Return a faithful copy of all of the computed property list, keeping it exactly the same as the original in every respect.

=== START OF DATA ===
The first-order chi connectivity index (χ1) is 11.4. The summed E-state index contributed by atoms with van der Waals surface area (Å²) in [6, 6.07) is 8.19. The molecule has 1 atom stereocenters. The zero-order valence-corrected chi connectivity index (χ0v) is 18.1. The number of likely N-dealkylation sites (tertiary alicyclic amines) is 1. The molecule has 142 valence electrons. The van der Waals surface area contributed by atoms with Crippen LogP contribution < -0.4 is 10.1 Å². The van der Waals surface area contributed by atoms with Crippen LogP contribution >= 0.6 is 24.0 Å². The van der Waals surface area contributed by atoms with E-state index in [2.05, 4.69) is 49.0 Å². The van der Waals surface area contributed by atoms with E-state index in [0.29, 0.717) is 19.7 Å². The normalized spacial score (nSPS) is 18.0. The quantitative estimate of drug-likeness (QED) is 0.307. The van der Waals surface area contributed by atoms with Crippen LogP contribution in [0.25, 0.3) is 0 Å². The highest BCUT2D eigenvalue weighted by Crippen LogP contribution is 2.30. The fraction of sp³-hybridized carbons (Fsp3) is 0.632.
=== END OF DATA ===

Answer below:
The first-order chi connectivity index (χ1) is 11.4. The summed E-state index contributed by atoms with van der Waals surface area (Å²) in [6, 6.07) is 8.19. The molecule has 1 atom stereocenters. The zero-order valence-corrected chi connectivity index (χ0v) is 18.1. The number of likely N-dealkylation sites (tertiary alicyclic amines) is 1. The molecule has 142 valence electrons. The van der Waals surface area contributed by atoms with Crippen LogP contribution < -0.4 is 10.1 Å². The van der Waals surface area contributed by atoms with Crippen LogP contribution >= 0.6 is 24.0 Å². The van der Waals surface area contributed by atoms with E-state index in [2.05, 4.69) is 49.0 Å². The van der Waals surface area contributed by atoms with E-state index in [0.29, 0.717) is 19.7 Å². The normalized spacial score (nSPS) is 18.0. The quantitative estimate of drug-likeness (QED) is 0.307. The van der Waals surface area contributed by atoms with Crippen LogP contribution in [0.25, 0.3) is 0 Å². The highest BCUT2D eigenvalue weighted by Crippen LogP contribution is 2.30. The fraction of sp³-hybridized carbons (Fsp3) is 0.632.